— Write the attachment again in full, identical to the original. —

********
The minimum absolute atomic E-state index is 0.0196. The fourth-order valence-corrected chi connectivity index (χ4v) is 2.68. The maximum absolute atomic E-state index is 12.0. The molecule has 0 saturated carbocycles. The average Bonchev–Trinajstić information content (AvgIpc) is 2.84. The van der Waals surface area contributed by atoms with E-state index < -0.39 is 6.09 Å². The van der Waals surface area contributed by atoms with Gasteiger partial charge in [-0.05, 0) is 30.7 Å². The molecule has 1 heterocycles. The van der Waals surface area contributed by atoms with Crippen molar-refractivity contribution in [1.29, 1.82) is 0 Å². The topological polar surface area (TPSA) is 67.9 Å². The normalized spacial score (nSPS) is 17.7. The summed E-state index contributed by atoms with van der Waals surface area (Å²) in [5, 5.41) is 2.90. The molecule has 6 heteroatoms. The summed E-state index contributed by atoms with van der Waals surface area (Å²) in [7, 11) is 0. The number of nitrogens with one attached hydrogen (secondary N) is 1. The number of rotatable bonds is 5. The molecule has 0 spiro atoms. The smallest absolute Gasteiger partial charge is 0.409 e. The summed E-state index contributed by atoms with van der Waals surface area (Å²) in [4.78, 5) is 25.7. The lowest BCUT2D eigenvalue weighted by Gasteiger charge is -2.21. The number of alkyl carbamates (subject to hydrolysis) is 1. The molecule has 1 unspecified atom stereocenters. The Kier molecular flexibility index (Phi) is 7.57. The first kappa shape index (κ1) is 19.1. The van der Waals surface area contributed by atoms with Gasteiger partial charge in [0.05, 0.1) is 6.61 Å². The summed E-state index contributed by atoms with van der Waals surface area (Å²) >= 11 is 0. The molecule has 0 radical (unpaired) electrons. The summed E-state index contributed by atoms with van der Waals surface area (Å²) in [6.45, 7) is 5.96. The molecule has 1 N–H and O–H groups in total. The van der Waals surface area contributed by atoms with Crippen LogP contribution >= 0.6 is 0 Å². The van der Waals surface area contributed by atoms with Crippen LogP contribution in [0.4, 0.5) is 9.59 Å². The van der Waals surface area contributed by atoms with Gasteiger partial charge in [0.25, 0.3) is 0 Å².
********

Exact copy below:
The minimum absolute atomic E-state index is 0.0196. The fourth-order valence-corrected chi connectivity index (χ4v) is 2.68. The maximum absolute atomic E-state index is 12.0. The molecule has 0 saturated carbocycles. The average Bonchev–Trinajstić information content (AvgIpc) is 2.84. The van der Waals surface area contributed by atoms with E-state index < -0.39 is 6.09 Å². The van der Waals surface area contributed by atoms with Gasteiger partial charge in [-0.05, 0) is 30.7 Å². The molecule has 1 heterocycles. The van der Waals surface area contributed by atoms with Crippen molar-refractivity contribution in [1.29, 1.82) is 0 Å². The topological polar surface area (TPSA) is 67.9 Å². The normalized spacial score (nSPS) is 17.7. The summed E-state index contributed by atoms with van der Waals surface area (Å²) in [5, 5.41) is 2.90. The molecule has 6 heteroatoms. The summed E-state index contributed by atoms with van der Waals surface area (Å²) in [7, 11) is 0. The number of nitrogens with one attached hydrogen (secondary N) is 1. The number of rotatable bonds is 5. The molecule has 0 spiro atoms. The smallest absolute Gasteiger partial charge is 0.409 e. The summed E-state index contributed by atoms with van der Waals surface area (Å²) in [4.78, 5) is 25.7. The lowest BCUT2D eigenvalue weighted by Gasteiger charge is -2.21. The number of alkyl carbamates (subject to hydrolysis) is 1. The molecule has 1 unspecified atom stereocenters. The Kier molecular flexibility index (Phi) is 7.57. The first kappa shape index (κ1) is 19.1. The van der Waals surface area contributed by atoms with Gasteiger partial charge in [0.05, 0.1) is 6.61 Å². The summed E-state index contributed by atoms with van der Waals surface area (Å²) >= 11 is 0. The molecule has 0 radical (unpaired) electrons. The summed E-state index contributed by atoms with van der Waals surface area (Å²) in [6.45, 7) is 5.96. The molecule has 1 N–H and O–H groups in total. The van der Waals surface area contributed by atoms with Crippen LogP contribution >= 0.6 is 0 Å². The van der Waals surface area contributed by atoms with Crippen LogP contribution in [0.4, 0.5) is 9.59 Å². The van der Waals surface area contributed by atoms with Gasteiger partial charge in [0.25, 0.3) is 0 Å².